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  Training wheels for motorcycles
 Training wheels for motorcycles
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BubbaisaJCI
Male Starting Member
3 Posts


Dubuque, IA
USA

(None)

Posted - 08/01/2009 :  5:02 PM                       Like
I've read all of all of the good and bad ideas about training wheels you all have said. But until you have walked a day in a disabled person's body, you can't pass judgement. I know this because I'm disabled. 5 years ago I had a nerve disease go through my body and I would give anything to ride again even if it meant training wheels. To just to feel the wind in my face again. If it's not training wheels then would some motorcycle company come out with a four wheeler that you can ride on the street. Anything would be better than having to ride in a car.

(Deleted or Lost)

Posted - 08/01/2009 :  5:29 PM
Welcome BubbaisaJCI.
So would these helper wheel work for you? There are several alternatives available...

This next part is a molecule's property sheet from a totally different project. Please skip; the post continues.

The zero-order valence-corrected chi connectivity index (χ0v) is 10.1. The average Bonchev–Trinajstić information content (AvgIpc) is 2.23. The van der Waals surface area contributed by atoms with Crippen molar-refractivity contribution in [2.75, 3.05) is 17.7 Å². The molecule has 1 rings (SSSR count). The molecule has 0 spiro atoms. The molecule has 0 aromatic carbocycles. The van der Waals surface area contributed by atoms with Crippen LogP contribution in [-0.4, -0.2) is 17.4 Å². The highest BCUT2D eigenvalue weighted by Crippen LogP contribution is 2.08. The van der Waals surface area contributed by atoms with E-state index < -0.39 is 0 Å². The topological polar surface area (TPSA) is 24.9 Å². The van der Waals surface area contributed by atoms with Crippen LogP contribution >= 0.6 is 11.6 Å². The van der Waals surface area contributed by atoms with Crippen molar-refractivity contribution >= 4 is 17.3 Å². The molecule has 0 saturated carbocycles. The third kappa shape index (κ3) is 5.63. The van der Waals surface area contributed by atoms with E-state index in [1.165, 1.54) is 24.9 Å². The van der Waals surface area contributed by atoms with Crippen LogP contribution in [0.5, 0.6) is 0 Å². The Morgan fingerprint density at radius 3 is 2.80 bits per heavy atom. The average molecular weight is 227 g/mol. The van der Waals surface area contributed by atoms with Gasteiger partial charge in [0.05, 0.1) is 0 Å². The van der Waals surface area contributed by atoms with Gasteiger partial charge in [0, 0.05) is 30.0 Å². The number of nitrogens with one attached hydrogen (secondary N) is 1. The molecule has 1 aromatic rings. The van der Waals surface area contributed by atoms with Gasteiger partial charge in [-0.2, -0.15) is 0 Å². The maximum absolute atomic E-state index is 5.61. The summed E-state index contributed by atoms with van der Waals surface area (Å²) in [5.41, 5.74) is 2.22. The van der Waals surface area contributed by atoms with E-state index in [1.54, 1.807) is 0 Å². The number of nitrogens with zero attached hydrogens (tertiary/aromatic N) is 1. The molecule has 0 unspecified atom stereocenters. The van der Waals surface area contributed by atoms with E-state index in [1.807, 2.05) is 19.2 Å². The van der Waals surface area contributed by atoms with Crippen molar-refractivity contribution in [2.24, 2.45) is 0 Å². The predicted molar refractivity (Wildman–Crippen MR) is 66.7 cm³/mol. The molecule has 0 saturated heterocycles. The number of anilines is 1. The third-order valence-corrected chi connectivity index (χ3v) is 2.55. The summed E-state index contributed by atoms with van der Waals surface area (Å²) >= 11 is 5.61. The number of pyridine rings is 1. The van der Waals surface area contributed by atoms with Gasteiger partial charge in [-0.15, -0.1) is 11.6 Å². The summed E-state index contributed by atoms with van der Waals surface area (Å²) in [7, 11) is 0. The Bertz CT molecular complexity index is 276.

If you're serious maybe we can research the available alternatives for you.
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Night Train
Male Advanced Member
1668 Posts
[Mentor]


Sydney, Nova Scotia
Canada

Kawasaki

2006 VN900

Posted - 08/01/2009 :  5:46 PM   Join poster on Facebook as Friend  
BubbaisaJCI, don't be disheartened by the naysayers. Most are still young enough to believe they could never be in such a situation, or not enthusiastic enough motorcycle enthusiasts to persue the activity once it becomes less than convenient to do so. For those that would say that should they ever require something other than two wheels, then someone should take a baseball bat to them to put them out of their misery, I would simply respond that it would probably be more appropriate to save the time waiting and get on with it now.